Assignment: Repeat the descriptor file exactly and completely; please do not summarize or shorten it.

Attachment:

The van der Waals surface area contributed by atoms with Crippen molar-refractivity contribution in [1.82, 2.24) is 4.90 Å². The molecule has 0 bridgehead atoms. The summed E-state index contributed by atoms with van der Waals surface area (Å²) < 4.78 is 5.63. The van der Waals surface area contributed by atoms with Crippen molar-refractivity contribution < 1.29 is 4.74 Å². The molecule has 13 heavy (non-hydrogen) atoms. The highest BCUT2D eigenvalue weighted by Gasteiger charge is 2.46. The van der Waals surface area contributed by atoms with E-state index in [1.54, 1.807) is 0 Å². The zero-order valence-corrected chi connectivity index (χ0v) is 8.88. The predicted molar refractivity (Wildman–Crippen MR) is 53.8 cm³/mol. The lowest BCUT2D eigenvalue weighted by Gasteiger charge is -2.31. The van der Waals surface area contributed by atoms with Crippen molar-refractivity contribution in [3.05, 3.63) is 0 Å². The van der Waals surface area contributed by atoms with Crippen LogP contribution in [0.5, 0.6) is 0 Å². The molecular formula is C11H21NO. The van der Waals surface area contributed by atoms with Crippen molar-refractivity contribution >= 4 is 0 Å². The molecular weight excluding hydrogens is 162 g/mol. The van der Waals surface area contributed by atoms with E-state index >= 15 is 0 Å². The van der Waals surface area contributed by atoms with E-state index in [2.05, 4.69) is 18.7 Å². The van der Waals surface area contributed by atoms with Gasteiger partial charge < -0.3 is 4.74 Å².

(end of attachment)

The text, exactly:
The van der Waals surface area contributed by atoms with Crippen molar-refractivity contribution in [1.82, 2.24) is 4.90 Å². The molecule has 0 bridgehead atoms. The summed E-state index contributed by atoms with van der Waals surface area (Å²) < 4.78 is 5.63. The van der Waals surface area contributed by atoms with Crippen molar-refractivity contribution < 1.29 is 4.74 Å². The molecule has 13 heavy (non-hydrogen) atoms. The highest BCUT2D eigenvalue weighted by Gasteiger charge is 2.46. The van der Waals surface area contributed by atoms with E-state index in [1.54, 1.807) is 0 Å². The zero-order valence-corrected chi connectivity index (χ0v) is 8.88. The predicted molar refractivity (Wildman–Crippen MR) is 53.8 cm³/mol. The lowest BCUT2D eigenvalue weighted by Gasteiger charge is -2.31. The van der Waals surface area contributed by atoms with Crippen molar-refractivity contribution in [3.05, 3.63) is 0 Å². The van der Waals surface area contributed by atoms with Crippen LogP contribution in [0.5, 0.6) is 0 Å². The molecular formula is C11H21NO. The van der Waals surface area contributed by atoms with Crippen molar-refractivity contribution >= 4 is 0 Å². The molecular weight excluding hydrogens is 162 g/mol. The van der Waals surface area contributed by atoms with E-state index >= 15 is 0 Å². The van der Waals surface area contributed by atoms with E-state index in [2.05, 4.69) is 18.7 Å². The van der Waals surface area contributed by atoms with Gasteiger partial charge < -0.3 is 4.74 Å².